George Jones Aids Hall of Fame Event

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George Jones Photo Courtesy of Bandit Records


July 2, 2008 — George Jones joined classic-rock artist Peter Frampton in Nashville yesterday to announce the second annual inductees to the Musicians Hall of Fame, a list that includes a major country record producer and seminal players from both rock and R&B.

Billy Sherrill — who produced such classics as Tammy Wynette’s "Stand By Your Man," Charlie Rich’s "Behind Closed Doors," Johnny Paycheck’s "Take This Job And Shove It" and George’s "He Stopped Loving Her Today" — becomes the first producer to enter the Hall. Billy, who George referred to as "a little genius," was not on hand for the announcement, but he’s expected to attend the official induction ceremony Oct. 28 at Nashville’s Schermerhorn Symphony Center.

"In writing and pickin’ the songs to fit me and Tammy and other artists, I think that’s what he was a little genius at, ‘cause he knew what fit us the best," the Possum said. "He somehow knew that we would feel these songs the same way that he did, according to our abilities. He really had music in his mind all the time."

The event was important enough that Thomas Lee, president of the American Federation of Musicians, got up at 3 a.m. to catch a flight from New Jersey to attend.

"While artists are the ones that are mostly identified with the song, it’s the musicians who often play that particular bass line, that particular guitar line or piano line that sometimes makes that song very unique and adds a lot of value," he said.

Underscoring that point are Hargus "Pig" Robbins’ bluesy piano intro on Crystal Gayle’s "Don’t It Make My Brown Eyes Blue," Brent Mason’s grinding guitar part on Alan Jackson’s "Chattahoochee" or Jerry Allison’s shuffling drum fills on the Everly Brothers’ "(‘Til) I Kissed You."

The other musicians and supporting ensembles selected for induction in the Musicians Hall of Fame include:
• Booker T. & The MG’s: Best known for the hit "Green Onions," they appeared on most of the Stax Records hits by Sam & Dave, Otis Redding and others. Organ player Booker T. Jones went on to produce Willie Nelson’s Stardust album.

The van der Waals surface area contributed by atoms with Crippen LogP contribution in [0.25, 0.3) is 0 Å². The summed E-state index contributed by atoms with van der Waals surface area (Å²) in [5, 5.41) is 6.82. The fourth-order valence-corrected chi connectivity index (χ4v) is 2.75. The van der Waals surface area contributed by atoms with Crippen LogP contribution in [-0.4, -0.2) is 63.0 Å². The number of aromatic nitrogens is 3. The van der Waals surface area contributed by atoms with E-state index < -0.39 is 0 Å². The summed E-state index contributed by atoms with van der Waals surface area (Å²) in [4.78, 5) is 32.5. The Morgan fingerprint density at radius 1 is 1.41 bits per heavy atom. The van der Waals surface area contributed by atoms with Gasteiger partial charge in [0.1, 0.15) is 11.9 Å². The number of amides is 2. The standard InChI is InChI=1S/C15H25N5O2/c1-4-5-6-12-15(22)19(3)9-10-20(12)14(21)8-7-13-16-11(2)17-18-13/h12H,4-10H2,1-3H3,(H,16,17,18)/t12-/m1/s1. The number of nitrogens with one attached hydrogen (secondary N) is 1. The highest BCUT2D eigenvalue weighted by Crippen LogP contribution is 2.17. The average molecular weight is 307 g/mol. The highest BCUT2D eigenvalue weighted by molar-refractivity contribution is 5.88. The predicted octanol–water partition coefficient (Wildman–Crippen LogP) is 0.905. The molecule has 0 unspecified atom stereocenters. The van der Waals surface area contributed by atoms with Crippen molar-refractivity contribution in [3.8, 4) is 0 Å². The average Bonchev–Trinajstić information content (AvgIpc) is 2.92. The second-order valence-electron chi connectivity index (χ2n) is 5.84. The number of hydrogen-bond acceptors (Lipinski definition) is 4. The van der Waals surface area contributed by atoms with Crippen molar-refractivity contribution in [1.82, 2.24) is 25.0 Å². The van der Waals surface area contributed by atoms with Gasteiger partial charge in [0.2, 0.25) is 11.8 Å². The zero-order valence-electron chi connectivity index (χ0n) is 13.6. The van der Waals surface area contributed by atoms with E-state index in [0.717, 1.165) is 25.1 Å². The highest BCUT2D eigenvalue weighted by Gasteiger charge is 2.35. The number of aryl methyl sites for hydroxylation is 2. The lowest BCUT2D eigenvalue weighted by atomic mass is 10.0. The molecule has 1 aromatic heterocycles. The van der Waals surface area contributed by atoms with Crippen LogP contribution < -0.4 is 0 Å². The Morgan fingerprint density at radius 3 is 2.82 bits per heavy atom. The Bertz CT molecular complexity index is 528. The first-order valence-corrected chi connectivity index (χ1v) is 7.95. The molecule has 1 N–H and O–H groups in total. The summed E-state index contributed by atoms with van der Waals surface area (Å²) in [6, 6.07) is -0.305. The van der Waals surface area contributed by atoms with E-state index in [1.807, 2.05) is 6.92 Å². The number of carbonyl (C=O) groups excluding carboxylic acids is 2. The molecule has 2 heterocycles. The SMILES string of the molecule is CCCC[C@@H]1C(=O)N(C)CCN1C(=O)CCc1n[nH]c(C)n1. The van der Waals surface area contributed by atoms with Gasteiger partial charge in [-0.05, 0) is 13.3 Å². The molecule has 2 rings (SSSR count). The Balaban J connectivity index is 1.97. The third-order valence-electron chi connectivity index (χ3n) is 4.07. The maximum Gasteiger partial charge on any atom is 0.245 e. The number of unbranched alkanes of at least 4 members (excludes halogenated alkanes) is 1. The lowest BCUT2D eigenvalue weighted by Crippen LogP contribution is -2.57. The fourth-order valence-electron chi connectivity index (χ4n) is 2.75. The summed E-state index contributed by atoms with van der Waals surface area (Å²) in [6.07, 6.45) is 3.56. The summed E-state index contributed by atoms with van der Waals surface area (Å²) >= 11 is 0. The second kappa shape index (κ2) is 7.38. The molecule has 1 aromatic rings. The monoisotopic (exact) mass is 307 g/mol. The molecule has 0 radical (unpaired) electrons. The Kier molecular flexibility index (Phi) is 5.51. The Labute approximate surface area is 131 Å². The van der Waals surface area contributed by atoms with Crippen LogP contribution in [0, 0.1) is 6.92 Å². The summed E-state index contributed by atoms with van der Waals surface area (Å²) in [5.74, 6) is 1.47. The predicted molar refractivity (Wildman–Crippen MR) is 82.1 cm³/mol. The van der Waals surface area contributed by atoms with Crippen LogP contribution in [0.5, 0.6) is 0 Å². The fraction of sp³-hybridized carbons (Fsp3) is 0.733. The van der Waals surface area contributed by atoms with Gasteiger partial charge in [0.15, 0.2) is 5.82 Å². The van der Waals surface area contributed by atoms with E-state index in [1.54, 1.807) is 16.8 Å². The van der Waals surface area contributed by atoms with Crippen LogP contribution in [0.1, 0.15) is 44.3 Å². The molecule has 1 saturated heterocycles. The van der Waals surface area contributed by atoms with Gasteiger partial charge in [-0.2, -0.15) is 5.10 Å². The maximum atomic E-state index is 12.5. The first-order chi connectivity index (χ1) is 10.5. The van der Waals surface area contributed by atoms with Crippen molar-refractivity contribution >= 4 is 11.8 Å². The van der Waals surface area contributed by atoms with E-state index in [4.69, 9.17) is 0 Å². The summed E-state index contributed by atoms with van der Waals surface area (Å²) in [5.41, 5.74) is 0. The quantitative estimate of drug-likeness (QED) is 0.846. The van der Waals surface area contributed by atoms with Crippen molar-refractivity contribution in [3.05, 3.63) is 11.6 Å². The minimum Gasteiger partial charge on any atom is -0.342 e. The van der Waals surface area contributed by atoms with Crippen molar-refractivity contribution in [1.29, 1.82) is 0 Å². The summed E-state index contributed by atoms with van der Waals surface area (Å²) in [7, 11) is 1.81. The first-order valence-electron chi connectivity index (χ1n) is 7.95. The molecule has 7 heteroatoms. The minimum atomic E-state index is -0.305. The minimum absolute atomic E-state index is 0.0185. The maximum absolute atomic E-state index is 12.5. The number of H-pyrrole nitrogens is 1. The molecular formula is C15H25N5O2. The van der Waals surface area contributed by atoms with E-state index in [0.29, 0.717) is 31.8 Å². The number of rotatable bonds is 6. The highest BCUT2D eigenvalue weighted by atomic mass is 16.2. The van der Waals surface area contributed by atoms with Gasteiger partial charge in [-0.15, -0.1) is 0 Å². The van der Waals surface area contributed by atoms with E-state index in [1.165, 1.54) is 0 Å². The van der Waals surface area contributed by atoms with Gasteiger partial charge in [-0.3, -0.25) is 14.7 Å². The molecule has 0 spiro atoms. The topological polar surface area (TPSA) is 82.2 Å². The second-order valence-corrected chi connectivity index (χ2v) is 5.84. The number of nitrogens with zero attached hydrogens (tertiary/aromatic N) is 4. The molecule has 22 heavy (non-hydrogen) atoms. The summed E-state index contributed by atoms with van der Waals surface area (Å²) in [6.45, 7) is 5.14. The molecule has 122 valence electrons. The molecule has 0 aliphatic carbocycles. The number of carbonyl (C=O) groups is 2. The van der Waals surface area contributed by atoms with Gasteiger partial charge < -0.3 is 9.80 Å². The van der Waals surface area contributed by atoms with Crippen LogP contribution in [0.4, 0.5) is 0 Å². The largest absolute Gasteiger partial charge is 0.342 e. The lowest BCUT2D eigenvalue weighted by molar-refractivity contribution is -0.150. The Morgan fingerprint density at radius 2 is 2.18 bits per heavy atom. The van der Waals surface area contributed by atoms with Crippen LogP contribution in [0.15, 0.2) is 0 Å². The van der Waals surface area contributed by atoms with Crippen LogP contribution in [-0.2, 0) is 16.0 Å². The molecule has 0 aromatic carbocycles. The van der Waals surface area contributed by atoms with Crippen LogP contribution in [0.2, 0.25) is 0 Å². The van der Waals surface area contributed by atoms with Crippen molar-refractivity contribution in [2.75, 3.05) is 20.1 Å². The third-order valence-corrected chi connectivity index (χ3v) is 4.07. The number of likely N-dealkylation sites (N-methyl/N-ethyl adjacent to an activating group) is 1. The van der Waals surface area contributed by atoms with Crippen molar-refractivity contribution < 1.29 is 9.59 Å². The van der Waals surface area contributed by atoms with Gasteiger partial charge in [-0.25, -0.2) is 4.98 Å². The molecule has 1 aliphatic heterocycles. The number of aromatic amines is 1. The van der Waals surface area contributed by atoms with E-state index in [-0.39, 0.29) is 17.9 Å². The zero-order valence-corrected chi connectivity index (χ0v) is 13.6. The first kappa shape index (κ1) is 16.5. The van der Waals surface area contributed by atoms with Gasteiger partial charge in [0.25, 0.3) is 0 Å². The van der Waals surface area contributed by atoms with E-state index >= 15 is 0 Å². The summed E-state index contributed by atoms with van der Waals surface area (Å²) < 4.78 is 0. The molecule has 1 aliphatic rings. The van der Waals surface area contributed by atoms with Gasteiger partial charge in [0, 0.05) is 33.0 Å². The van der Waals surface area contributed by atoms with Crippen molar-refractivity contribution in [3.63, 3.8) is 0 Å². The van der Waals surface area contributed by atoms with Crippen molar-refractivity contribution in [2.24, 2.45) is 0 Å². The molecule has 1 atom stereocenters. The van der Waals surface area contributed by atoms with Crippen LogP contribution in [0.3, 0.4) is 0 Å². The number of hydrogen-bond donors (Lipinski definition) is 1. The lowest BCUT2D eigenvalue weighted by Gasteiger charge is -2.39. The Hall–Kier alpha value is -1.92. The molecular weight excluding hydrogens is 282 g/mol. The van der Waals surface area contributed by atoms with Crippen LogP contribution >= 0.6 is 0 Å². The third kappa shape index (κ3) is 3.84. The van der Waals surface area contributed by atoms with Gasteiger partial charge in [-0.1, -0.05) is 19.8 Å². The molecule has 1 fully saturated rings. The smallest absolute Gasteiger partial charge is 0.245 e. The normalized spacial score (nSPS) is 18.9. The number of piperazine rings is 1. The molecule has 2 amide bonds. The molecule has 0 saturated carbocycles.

• The Memphis Horns: Trumpet player Wayne Jackson and sax man Andrew Love punctuated many of those same Stax recordings. The duo also appeared on the Country Music Association award-nominated 1994 album Rhythm, Country & Blues in pairings of George Jones & B.B. King and Al Green & Lyle Lovett.
• The Muscle Shoals Rhythm Section: Referred to as "the Swampers" in Lynyrd Skynyrd’s "Sweet Home Alabama," they worked with the likes of Aretha Franklin and Bob Seger, and backed Willie Nelson on his 1974 Atlantic sessions, including "Bloody Mary Morning." Keyboard player Barry Beckett went on to produce country hits for Lorrie Morgan, Confederate Railroad and Neal McCoy.
• The Crickets: The supporting band for Buddy Holly also played on country hits by Billy Walker and the Everly Brothers. Guitarist Sonny Curtis had a brief career as a country artist and co-wrote Keith Whitley’s "I’m No Stranger To The Rain."
• Al Kooper: He played the iconic organ lines in Bob Dylan’s "Like A Rolling Stone"; helped form Blood, Sweat & Tears; and produced Skynyrd’s "Sweet Home Alabama" and "Free Bird." He also backed Trisha Yearwood on the album Common Thread: Songs Of The Eagles.

Many of the inductees who started elsewhere — such as MG’s guitarist Steve Cropper and the Memphis Horns’ Wayne Jackson — have relocated from other centers to Music City.

"The reason they moved to Nashville was because the musicians union [in those cities] didn’t stand up for ‘em and let them get the right money," said Nashville’s AFM president Harold Bradley, a member of the Country Music Hall of Fame.

He pointed out three players who’ve worked with Elvis Presley, Jimmy Buffett and Waylon Jennings as examples.

"They were on a weekly salary in Muscle Shoals, makin’ $150 a week," Harold said. "[Pianist] David Briggs, [bassist] Norbert Putnam, [drummer] Jerry Carrigan found out they could make $150 in three hours in Nashville. They moved here."

Memorabilia from many of the players’ noteworthy sessions is on display in the museum portion of the Musicians Hall of Fame in downtown Nashville.

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